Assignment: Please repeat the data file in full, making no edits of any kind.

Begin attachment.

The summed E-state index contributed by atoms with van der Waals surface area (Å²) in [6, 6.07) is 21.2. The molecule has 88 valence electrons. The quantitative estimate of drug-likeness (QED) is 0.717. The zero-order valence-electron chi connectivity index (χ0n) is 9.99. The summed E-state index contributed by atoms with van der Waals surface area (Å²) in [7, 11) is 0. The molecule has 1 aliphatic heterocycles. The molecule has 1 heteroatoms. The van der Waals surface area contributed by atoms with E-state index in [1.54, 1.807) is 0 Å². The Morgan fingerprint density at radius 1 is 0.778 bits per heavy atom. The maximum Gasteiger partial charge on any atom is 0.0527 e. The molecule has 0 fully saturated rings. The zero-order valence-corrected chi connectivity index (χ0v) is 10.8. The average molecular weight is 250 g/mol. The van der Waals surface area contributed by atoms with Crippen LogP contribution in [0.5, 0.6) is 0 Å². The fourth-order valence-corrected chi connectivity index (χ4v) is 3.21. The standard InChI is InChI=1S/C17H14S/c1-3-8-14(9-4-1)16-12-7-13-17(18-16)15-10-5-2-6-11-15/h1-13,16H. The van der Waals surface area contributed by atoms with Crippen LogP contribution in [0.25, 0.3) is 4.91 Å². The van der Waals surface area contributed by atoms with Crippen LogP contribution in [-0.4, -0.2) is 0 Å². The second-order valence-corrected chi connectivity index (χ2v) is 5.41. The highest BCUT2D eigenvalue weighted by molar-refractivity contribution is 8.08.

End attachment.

The summed E-state index contributed by atoms with van der Waals surface area (Å²) in [6, 6.07) is 21.2. The molecule has 88 valence electrons. The quantitative estimate of drug-likeness (QED) is 0.717. The zero-order valence-electron chi connectivity index (χ0n) is 9.99. The summed E-state index contributed by atoms with van der Waals surface area (Å²) in [7, 11) is 0. The molecule has 1 aliphatic heterocycles. The molecule has 1 heteroatoms. The van der Waals surface area contributed by atoms with E-state index in [1.54, 1.807) is 0 Å². The Morgan fingerprint density at radius 1 is 0.778 bits per heavy atom. The maximum Gasteiger partial charge on any atom is 0.0527 e. The molecule has 0 fully saturated rings. The zero-order valence-corrected chi connectivity index (χ0v) is 10.8. The average molecular weight is 250 g/mol. The van der Waals surface area contributed by atoms with Crippen LogP contribution in [0.5, 0.6) is 0 Å². The fourth-order valence-corrected chi connectivity index (χ4v) is 3.21. The standard InChI is InChI=1S/C17H14S/c1-3-8-14(9-4-1)16-12-7-13-17(18-16)15-10-5-2-6-11-15/h1-13,16H. The van der Waals surface area contributed by atoms with Crippen LogP contribution in [0.25, 0.3) is 4.91 Å². The van der Waals surface area contributed by atoms with Crippen LogP contribution in [-0.4, -0.2) is 0 Å². The second-order valence-corrected chi connectivity index (χ2v) is 5.41. The highest BCUT2D eigenvalue weighted by molar-refractivity contribution is 8.08.